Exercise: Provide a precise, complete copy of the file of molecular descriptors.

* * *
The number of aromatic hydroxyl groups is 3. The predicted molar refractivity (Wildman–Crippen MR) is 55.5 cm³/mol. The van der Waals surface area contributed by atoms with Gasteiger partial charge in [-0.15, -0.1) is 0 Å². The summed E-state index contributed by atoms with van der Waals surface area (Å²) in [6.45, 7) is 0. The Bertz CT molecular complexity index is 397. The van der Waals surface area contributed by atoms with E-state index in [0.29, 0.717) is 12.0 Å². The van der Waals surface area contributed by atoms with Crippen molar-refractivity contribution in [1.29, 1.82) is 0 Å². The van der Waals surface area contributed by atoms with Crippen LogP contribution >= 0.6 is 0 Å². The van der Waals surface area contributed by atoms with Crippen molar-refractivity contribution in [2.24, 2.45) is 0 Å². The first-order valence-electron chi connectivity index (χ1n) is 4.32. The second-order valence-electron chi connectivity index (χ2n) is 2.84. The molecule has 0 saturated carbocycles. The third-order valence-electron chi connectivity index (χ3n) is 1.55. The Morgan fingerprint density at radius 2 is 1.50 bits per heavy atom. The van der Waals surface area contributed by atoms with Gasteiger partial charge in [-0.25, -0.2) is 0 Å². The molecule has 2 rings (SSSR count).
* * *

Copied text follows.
The number of aromatic hydroxyl groups is 3. The predicted molar refractivity (Wildman–Crippen MR) is 55.5 cm³/mol. The van der Waals surface area contributed by atoms with Gasteiger partial charge in [-0.15, -0.1) is 0 Å². The summed E-state index contributed by atoms with van der Waals surface area (Å²) in [6.45, 7) is 0. The Bertz CT molecular complexity index is 397. The van der Waals surface area contributed by atoms with E-state index in [0.29, 0.717) is 12.0 Å². The van der Waals surface area contributed by atoms with Crippen molar-refractivity contribution in [1.29, 1.82) is 0 Å². The van der Waals surface area contributed by atoms with Crippen LogP contribution >= 0.6 is 0 Å². The van der Waals surface area contributed by atoms with Crippen molar-refractivity contribution in [2.24, 2.45) is 0 Å². The first-order valence-electron chi connectivity index (χ1n) is 4.32. The second-order valence-electron chi connectivity index (χ2n) is 2.84. The molecule has 0 saturated carbocycles. The third-order valence-electron chi connectivity index (χ3n) is 1.55. The Morgan fingerprint density at radius 2 is 1.50 bits per heavy atom. The van der Waals surface area contributed by atoms with Gasteiger partial charge in [-0.25, -0.2) is 0 Å². The molecule has 2 rings (SSSR count).